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Re: Potential tall trees?

Post by Lucas » Fri Jan 15, 2016 11:46 am

KoutaR wrote:Norway spruces..............................
I was suspicious of that but didn't know.
We travel the Milky way together, trees and men. - John Muir

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Lucas
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Re: Potential tall trees?

Post by Lucas » Fri Jan 15, 2016 1:35 pm

Joe wrote:Bob, I presume the timber industry just views NS as another spruce- so it's nothing special to them, so I doubt anyone now will plant them for forestry purposes- though, they grow very, very fast - maybe they'll never get as big or tall as WP, but they can develop into stands with a great deal of volume per acre. A few years ago I was marking a stand at Gould Farm in Monterey, MA. There were several very large specimens which had a beautiful almost orange-brown color. One was clearly a favorite of the local squirrel population because of abundant seed product. The cone/seed droppings at the bottom of the tree, built up over many years was about 3' deep! I had never seen anything like that before.

One reason hardly anyone plants ANY forests in this part of the country is that forest economists say you have to consider it a capital investment and apply compound interest to that investment- thus if it cost you, say for the sake of argument, $1,000 to plant an acre, if you have to apply compound interest for several decades before getting a return on it, the investment become astronomical- thus, no plantings for forestry. It would be smarter to consider that investment as a one time cost- then don't apply interest charges.

And of course, our current forestry "leadership" in this part of the world- thinks what we really need are more clearcuts!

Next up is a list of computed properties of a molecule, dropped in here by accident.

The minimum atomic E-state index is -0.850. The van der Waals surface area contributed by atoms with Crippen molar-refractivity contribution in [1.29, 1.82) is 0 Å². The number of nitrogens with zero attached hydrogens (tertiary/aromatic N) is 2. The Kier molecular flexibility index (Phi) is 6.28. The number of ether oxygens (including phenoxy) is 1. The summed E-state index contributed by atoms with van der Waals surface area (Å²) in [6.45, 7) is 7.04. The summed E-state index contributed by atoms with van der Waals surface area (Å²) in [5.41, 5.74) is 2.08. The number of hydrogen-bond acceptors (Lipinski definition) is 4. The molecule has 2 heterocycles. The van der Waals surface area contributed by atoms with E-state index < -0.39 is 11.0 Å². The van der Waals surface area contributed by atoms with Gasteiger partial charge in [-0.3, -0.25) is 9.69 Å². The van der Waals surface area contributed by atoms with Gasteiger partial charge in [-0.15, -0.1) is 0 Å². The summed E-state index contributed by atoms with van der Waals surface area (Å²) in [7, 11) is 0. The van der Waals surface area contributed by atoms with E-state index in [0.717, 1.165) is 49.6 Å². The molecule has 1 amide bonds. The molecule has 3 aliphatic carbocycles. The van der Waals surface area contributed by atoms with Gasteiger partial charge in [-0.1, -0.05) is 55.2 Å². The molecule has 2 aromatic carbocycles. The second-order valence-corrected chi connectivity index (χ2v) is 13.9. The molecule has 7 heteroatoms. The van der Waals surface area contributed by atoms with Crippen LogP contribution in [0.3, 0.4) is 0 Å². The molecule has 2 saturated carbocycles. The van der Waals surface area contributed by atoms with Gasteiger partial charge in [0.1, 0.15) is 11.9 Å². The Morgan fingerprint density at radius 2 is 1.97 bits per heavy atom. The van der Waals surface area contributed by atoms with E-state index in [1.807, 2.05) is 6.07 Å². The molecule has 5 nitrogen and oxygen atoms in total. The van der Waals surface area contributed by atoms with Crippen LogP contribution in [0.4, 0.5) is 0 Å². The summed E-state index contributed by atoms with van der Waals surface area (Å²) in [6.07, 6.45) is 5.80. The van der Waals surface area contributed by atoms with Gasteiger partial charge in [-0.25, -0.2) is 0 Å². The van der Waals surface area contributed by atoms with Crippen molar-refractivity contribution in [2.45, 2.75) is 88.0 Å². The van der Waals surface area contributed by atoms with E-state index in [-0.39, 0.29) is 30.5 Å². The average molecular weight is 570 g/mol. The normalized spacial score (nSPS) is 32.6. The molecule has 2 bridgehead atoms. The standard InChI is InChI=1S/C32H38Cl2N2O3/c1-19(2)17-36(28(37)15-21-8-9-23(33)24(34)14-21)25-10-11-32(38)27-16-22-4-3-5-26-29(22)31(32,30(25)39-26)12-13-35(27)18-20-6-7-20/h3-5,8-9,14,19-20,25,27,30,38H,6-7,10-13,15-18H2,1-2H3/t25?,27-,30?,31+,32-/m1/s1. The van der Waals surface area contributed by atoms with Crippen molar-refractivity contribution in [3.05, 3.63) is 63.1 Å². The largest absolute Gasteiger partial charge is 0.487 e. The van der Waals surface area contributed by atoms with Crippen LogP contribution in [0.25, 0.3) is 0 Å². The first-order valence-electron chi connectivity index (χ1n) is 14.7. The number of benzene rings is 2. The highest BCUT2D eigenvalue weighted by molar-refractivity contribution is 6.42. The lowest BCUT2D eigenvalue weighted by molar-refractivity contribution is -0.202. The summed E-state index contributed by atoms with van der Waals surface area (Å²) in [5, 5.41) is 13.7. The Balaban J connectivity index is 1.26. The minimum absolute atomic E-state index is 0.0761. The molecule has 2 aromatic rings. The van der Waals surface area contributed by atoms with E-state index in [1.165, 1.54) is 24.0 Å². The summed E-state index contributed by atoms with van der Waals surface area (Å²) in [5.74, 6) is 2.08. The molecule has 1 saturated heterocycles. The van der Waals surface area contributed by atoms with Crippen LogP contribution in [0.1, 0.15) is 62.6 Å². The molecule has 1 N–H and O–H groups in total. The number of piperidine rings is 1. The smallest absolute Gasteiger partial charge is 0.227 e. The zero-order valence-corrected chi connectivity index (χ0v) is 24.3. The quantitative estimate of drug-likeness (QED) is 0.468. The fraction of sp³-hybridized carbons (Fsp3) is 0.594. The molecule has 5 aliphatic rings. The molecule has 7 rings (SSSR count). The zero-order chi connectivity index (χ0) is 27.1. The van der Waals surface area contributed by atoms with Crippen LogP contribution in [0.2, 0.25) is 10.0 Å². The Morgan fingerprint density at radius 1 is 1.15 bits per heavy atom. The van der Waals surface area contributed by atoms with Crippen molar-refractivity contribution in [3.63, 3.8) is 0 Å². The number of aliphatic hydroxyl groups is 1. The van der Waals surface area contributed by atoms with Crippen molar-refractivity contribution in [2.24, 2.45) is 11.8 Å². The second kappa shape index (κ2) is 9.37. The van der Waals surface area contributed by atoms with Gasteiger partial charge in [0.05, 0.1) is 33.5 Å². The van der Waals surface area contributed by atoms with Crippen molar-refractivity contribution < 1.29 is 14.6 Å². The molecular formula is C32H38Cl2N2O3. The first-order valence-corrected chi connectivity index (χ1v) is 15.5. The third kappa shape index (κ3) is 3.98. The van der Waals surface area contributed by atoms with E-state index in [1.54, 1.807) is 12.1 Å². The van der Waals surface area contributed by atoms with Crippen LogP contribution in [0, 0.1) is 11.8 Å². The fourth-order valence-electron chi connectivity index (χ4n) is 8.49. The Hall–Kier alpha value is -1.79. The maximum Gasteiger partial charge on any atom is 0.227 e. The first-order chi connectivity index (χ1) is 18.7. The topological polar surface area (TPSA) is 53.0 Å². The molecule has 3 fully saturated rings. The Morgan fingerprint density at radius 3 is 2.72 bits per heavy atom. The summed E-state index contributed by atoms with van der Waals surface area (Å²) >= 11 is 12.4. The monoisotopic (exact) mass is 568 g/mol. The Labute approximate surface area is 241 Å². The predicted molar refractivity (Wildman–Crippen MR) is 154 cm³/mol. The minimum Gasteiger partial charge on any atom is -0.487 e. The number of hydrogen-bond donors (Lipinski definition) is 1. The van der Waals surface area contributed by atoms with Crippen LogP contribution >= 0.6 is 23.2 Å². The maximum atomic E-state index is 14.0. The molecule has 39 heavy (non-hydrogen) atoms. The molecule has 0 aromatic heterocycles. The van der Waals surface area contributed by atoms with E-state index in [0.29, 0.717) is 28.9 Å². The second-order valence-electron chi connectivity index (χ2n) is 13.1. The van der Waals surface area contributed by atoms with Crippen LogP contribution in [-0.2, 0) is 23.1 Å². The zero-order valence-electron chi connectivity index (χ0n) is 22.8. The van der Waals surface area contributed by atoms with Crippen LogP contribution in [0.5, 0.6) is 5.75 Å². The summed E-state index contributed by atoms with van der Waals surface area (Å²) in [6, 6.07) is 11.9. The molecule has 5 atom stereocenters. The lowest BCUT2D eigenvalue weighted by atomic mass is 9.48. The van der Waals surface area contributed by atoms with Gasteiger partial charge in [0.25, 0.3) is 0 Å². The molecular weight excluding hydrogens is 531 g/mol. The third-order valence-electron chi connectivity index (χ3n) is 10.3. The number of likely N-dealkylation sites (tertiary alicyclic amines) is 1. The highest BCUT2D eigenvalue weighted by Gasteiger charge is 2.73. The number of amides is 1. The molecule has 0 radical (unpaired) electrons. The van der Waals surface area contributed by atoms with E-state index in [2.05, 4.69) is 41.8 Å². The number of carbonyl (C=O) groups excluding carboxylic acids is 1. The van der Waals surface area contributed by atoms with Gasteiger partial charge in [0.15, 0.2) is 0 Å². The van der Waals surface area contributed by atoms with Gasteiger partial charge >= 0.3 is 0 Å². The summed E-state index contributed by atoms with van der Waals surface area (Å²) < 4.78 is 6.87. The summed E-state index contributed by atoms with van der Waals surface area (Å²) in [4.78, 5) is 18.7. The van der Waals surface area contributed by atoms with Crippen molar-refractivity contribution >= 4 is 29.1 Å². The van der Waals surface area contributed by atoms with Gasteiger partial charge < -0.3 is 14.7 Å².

Since we're going to lose much of the hemlock- we really should start thinking about planting NS to replace the hemlock- and the forest economists should rethink their investment theories.
Joe

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An example of what you mean?

http://sociology.sunimc.net/htmledit/up ... 911793.pdf

pg 82-83
We travel the Milky way together, trees and men. - John Muir

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Lucas
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Re: Potential tall trees?

Post by Lucas » Fri Jan 15, 2016 1:41 pm

We travel the Milky way together, trees and men. - John Muir

Joe

Re: Potential tall trees?

Post by Joe » Fri Jan 15, 2016 4:50 pm

Lucas wrote:An example of what you mean?
Interesting item. Just a few days ago I watched a Netflix video on the ecology of China which showed the remaining elephants of China.

As for the economics of forestry- it's a difficult subject. Lots of unknowns. Certainly, as that item pointed out- risk is a big problem and may force premature cutting. But, carrying the cost of planting trees at compound interest for several decades is just bad economics. Instead, the cost of planting should be put against the profit from a current cut- so that, a large forestry enterprise is cutting some acres every year and planting some every year. The cost of the planting should be seen as a cost deducted against the current profit- not as a capital investment. It's the end of a cycle, not the beginning of one- economically speaking.

But, I think most cutting is done when "the owners need the money"- not really based on sophisticated economics or fear of risk.

I suggest serious economic thinking about forestry would result in better forestry and longer rotations- with lighter cutting, resulting in holding more of the "forest capital" while raising the "rate of return" by allowing the trees with the most potential for adding value- to continue to add value. As I said, it's a complicated subject- not well understood by decision makers.
Joe